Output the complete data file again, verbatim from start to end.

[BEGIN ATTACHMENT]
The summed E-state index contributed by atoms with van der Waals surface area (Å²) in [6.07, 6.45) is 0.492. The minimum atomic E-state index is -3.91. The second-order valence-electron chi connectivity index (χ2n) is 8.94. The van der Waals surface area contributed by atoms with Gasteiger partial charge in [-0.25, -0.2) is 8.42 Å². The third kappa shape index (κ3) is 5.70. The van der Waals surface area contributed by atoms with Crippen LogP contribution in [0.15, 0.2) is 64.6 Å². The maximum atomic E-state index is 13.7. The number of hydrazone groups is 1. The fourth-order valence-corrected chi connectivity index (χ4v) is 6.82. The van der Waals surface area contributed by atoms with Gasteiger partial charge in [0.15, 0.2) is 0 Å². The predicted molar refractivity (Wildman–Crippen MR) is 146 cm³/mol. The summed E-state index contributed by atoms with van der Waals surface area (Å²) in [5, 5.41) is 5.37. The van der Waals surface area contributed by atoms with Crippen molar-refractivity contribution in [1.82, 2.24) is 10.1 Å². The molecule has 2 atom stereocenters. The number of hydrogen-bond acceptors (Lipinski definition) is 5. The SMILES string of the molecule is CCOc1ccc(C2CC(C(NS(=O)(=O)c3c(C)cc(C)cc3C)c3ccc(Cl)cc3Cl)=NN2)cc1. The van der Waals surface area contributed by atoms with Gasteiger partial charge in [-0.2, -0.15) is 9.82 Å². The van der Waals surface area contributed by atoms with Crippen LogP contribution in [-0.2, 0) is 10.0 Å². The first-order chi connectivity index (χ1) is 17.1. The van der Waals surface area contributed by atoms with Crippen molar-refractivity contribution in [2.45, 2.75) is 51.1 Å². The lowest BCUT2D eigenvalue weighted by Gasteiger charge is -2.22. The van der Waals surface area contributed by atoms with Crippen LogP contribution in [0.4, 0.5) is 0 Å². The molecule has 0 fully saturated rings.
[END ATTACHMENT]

The summed E-state index contributed by atoms with van der Waals surface area (Å²) in [6.07, 6.45) is 0.492. The minimum atomic E-state index is -3.91. The second-order valence-electron chi connectivity index (χ2n) is 8.94. The van der Waals surface area contributed by atoms with Gasteiger partial charge in [-0.25, -0.2) is 8.42 Å². The third kappa shape index (κ3) is 5.70. The van der Waals surface area contributed by atoms with Crippen LogP contribution in [0.15, 0.2) is 64.6 Å². The maximum atomic E-state index is 13.7. The number of hydrazone groups is 1. The fourth-order valence-corrected chi connectivity index (χ4v) is 6.82. The van der Waals surface area contributed by atoms with Gasteiger partial charge in [0.15, 0.2) is 0 Å². The predicted molar refractivity (Wildman–Crippen MR) is 146 cm³/mol. The summed E-state index contributed by atoms with van der Waals surface area (Å²) in [5, 5.41) is 5.37. The van der Waals surface area contributed by atoms with Crippen molar-refractivity contribution in [1.82, 2.24) is 10.1 Å². The molecule has 2 atom stereocenters. The number of hydrogen-bond acceptors (Lipinski definition) is 5. The SMILES string of the molecule is CCOc1ccc(C2CC(C(NS(=O)(=O)c3c(C)cc(C)cc3C)c3ccc(Cl)cc3Cl)=NN2)cc1. The van der Waals surface area contributed by atoms with Gasteiger partial charge in [-0.2, -0.15) is 9.82 Å². The van der Waals surface area contributed by atoms with Crippen LogP contribution in [-0.2, 0) is 10.0 Å². The first-order chi connectivity index (χ1) is 17.1. The van der Waals surface area contributed by atoms with Crippen molar-refractivity contribution in [2.45, 2.75) is 51.1 Å². The lowest BCUT2D eigenvalue weighted by Gasteiger charge is -2.22. The van der Waals surface area contributed by atoms with Crippen LogP contribution in [0.4, 0.5) is 0 Å². The molecule has 0 fully saturated rings.